In a sub-section titled “Expand Hunting and Crossbow Licensing,” the state’s Executive Budget Briefing Book claims: “The Budget includes expanding the existing crossbow season and increasing the pool of possible big game hunters to 12- and 13-year olds to encourage and expand outdoor recreation.”
The expansion of big game hunting in New York will reportedly generate revenue for the state from licensing fees.
Previously, junior hunting with firearms was permissible for youth hunters who were between the ages of 14 and 15, according to guidelines listed on the New York State Department of Environmental Conservation.
New York state’s finalized budget for the fiscal year of 2022 says junior big game hunting will be expanded to pre-teens as young as 12-years-old. (iStock)
Starting in June 2021, junior hunters between 12 and 13 will be allowed to hunt big game such as bears and deer with shotguns, rifles, muzzleloaders and crossbows in eligible areas so long as they have a licensed parent or legal guardian who is at least 21-years-old with them – just like their bowhunting counterparts.
This expanded youth hunting pilot program is set to expire on Dec. 31, 2023, according to the New York State Legislature.
Each county legislature or board of supervisors will vote on the authorization of the new youth hunting age minimum.
Junior hunters between the ages of 12 and 15 are required to have a hunting license, which costs $5, according the DEC. For juniors who want to hunt with a bow, they will need to have a bowhunting privilege, which costs $4.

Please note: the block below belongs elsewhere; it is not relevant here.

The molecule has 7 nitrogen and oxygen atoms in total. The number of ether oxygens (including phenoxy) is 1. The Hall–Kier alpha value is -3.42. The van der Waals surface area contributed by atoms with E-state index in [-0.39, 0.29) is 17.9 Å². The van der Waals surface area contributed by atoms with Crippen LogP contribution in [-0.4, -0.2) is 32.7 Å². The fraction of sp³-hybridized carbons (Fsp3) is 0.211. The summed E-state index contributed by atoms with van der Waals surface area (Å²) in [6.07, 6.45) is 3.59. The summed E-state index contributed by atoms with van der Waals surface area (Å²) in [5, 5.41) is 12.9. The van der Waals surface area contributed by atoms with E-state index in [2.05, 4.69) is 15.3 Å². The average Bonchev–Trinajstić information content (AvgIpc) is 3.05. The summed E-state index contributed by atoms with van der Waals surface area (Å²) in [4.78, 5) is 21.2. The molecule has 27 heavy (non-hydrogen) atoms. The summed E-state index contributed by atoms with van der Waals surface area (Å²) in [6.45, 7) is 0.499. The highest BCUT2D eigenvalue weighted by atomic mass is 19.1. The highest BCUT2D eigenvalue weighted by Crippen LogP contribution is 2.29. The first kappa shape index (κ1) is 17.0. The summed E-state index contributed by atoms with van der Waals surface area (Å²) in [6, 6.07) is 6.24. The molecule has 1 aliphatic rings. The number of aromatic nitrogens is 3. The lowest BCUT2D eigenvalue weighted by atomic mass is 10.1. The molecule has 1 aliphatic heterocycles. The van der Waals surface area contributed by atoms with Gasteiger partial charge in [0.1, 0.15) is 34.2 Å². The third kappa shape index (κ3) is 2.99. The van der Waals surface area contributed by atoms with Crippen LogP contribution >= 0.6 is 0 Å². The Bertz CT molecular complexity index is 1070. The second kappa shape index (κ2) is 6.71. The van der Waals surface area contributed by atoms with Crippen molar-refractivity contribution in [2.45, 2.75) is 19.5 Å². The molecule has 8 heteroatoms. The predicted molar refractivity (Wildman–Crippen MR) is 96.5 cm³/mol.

A separate $5 trapping license is required for applicable junior hunters.
Junior hunters between 12 and 13 will be allowed to hunt big game such as bears and deer with shotguns, rifles, muzzleloaders and crossbows in eligible areas with adult supervision. (iStock)
Besides big game, junior hunters can hunt fowl during open hunting seasons or special days, including turkey, Turkey, pheasant, ducks, mergansers, brant, gallinules, coot and Canada geese. Daily bag limits apply for all hunted species.
When out in the field, junior hunters and their mentors must wear fluorescent orange or pink gear that is visible from all directions.
This includes a “shirt, jacket, or vest with at least 250 square inches of solid or patterned orange or pink (the pattern must be at least 50% orange or pink) OR a hat with at least 50% fluorescent orange or pink,” according to the DEC’s Junior Big Game Hunting guidelines.